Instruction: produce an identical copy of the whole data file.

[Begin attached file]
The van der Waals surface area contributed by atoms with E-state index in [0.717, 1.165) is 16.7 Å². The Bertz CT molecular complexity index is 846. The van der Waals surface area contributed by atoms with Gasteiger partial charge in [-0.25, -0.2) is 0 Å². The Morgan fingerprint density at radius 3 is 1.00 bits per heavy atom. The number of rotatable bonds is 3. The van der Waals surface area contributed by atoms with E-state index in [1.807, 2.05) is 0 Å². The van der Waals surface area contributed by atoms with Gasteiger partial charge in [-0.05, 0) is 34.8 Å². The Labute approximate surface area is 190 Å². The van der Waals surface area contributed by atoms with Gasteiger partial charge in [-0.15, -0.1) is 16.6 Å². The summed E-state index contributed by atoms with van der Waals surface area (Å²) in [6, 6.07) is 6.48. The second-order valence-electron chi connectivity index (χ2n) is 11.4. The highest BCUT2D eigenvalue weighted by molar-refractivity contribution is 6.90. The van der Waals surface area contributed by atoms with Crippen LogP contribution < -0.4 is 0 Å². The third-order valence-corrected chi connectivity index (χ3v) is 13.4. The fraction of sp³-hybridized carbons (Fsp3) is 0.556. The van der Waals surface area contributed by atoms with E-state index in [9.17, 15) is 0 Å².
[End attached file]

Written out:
The van der Waals surface area contributed by atoms with E-state index in [0.717, 1.165) is 16.7 Å². The Bertz CT molecular complexity index is 846. The van der Waals surface area contributed by atoms with Gasteiger partial charge in [-0.25, -0.2) is 0 Å². The Morgan fingerprint density at radius 3 is 1.00 bits per heavy atom. The number of rotatable bonds is 3. The van der Waals surface area contributed by atoms with E-state index in [1.807, 2.05) is 0 Å². The van der Waals surface area contributed by atoms with Gasteiger partial charge in [-0.05, 0) is 34.8 Å². The Labute approximate surface area is 190 Å². The van der Waals surface area contributed by atoms with Gasteiger partial charge in [-0.15, -0.1) is 16.6 Å². The summed E-state index contributed by atoms with van der Waals surface area (Å²) in [6, 6.07) is 6.48. The second-order valence-electron chi connectivity index (χ2n) is 11.4. The highest BCUT2D eigenvalue weighted by molar-refractivity contribution is 6.90. The van der Waals surface area contributed by atoms with Crippen LogP contribution < -0.4 is 0 Å². The third-order valence-corrected chi connectivity index (χ3v) is 13.4. The fraction of sp³-hybridized carbons (Fsp3) is 0.556. The van der Waals surface area contributed by atoms with E-state index in [9.17, 15) is 0 Å².